SC: Nobody knew who Santana was and they drove us nuts because they were so good. We were hungry for music by that point as we’d been sitting through some much slower bands. I wound up sitting next to a guy who was 19 from California. He had been to Monterey Pop and we got to talking for hours about that festival and music. When we heard Joe Cocker, we mistook him for Led Zeppelin, he was so good it was overwhelming. I thought Creedence Clearwater was fantastic and Janis Joplin was cool. The Grateful Dead were so stoned that they didn’t have their act together. I loved Joan Baez. However, I would have to say that the Band had the best sound. I don’t know if that’s because they had so many microphones or what it was but everybody sang and they all jumped around like a chinese firedrill after each song to play every instrument. The Band was the most enlightening for me. I was heartbroken that they weren’t on the movie or the album. Only this year did I find them performing “the Weight” on youtube which had been their last song and it was tremendous to watch. I began moving back more with the Who, their volume was overwhelming but once you got used to it they were fantastic. I could hear Crosby, Stills, & Nash from five miles away as we were leaving, but we were cold, wet, muddy, and hungry on Sunday morning and had to leave.
SD: What was your favorite memory of the festival?
SC: For me it would have to be the music. I really enjoyed talking to the guy that went to Monterey Pop. I loved meeting people who had experienced other festivals. The other part that I loved was that we had all suddenly realized that we had an identity and there were other people just like us.
SD: Do you have any bad memories?
SC: Being cold and wet. Mark and I were the first to get there but among the first to leave so we had a long ways to walk for a ride as no one was heading home yet. We were picked up by a guy from Washington D.C. with very long hair who drove a Volkswagen hippie van. As soon as we got in he told us that, “they’ve been reporting this whole thing was a war.” He had so many questions to ask us but we slept as he talked all the way to Washington D.C.
SD: What were some of your other memories of the music, crowd, and the overall atmosphere?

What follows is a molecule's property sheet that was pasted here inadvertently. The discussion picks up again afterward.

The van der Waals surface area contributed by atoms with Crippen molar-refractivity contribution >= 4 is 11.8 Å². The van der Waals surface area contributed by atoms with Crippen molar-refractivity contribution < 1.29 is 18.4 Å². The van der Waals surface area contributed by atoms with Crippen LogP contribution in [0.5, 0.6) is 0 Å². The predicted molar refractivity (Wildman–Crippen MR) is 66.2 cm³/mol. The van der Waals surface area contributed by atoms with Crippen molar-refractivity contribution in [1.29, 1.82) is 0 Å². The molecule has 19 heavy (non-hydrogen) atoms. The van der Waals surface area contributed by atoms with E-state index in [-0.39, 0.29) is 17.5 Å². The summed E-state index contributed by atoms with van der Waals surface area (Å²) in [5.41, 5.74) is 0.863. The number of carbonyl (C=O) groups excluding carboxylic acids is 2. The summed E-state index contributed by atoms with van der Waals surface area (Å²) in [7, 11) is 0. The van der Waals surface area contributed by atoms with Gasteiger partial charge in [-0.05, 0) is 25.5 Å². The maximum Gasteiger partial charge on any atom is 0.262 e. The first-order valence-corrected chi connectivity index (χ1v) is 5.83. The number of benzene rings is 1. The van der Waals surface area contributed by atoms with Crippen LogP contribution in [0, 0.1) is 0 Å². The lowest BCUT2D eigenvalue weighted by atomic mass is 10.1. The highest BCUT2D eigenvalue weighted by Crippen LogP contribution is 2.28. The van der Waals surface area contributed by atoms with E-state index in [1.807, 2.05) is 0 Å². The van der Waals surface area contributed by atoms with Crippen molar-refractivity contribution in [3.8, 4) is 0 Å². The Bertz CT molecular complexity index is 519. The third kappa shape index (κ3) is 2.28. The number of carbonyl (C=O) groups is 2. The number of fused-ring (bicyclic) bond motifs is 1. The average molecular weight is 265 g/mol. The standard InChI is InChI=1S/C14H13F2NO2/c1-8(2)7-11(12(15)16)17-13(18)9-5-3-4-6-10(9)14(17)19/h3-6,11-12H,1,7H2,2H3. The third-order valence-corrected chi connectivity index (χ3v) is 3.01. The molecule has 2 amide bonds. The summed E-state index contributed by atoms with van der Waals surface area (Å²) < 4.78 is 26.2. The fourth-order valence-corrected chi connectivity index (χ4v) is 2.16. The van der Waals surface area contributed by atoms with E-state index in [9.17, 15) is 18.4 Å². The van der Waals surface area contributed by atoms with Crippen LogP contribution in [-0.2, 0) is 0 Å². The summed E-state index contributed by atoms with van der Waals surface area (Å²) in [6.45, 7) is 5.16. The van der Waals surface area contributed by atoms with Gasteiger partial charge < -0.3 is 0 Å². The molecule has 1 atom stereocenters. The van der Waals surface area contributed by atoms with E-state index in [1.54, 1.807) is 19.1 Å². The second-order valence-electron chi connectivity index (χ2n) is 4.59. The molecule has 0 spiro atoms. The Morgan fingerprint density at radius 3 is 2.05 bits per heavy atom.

SC: The stage announcements gave people some information. Wavy Gravy woke me up one morning with the news of breakfast in bed for half a million. I loved the friendliness of people sharingand how controlled the large crowd was. Friday was a nice way to ease into the music. Saturday was bizarre with tons of stop-and-go because of the weather. I hated when the music stopped because that was why I went.
SD: Are there any life-changing pieces of advice that you discovered while you were there?
SC: I was a political science major so I had been reading about many different philosophers like John Locke and how they always refer to us as “the people.” All of a sudden, I understood that. In that crowd of people who were stoned, tripping, naked, and cold everyone took care of each other as “the people.”
SD: What did you do after Woodstock?
SC: I got married. I came home and felt lonely because of what we saw and what we experienced. We were heroes in a sense that anyone who knew of our youth culture and knew that we’d been to Woodstock wanted to talk about it. That was a lot of fun, but even getting to describe the joy and the awe that we had made me lonesome. Within two months I was married and that marriage didn’t last long. However, we did have a child and he’ll be 44 in February.
SD: What do you do now?
SC: I am now retired. My career has been working in nonprofits for organizations such as American Association of Sexuality Educators, Counselors and Therapists, clinical pain research for a medical college in Virginia, and the American School Health Association, where I retired.
SD: Do you think that Woodstock had an influence on all your work?
SC: I think that the biggest influence was education. The experience of Woodstock opened my eyes to the potential of schools being run differently. It gave me the idea for an alternative school that could capture a child’s interests and then follow those interests to teach them and help them to develop skills. I followed that through to work in a federal program to change rural schools.
SD: What would you change or keep in a future festival?
SC: I like the idea of spreading out the festival over a couple weekends or having several smaller events.
SD: If you could, would you go back to Woodstock?
SC: If I could I would go back, I’d like to have that feeling of camaraderie and the spirit again.
Interview by Scarlet Disko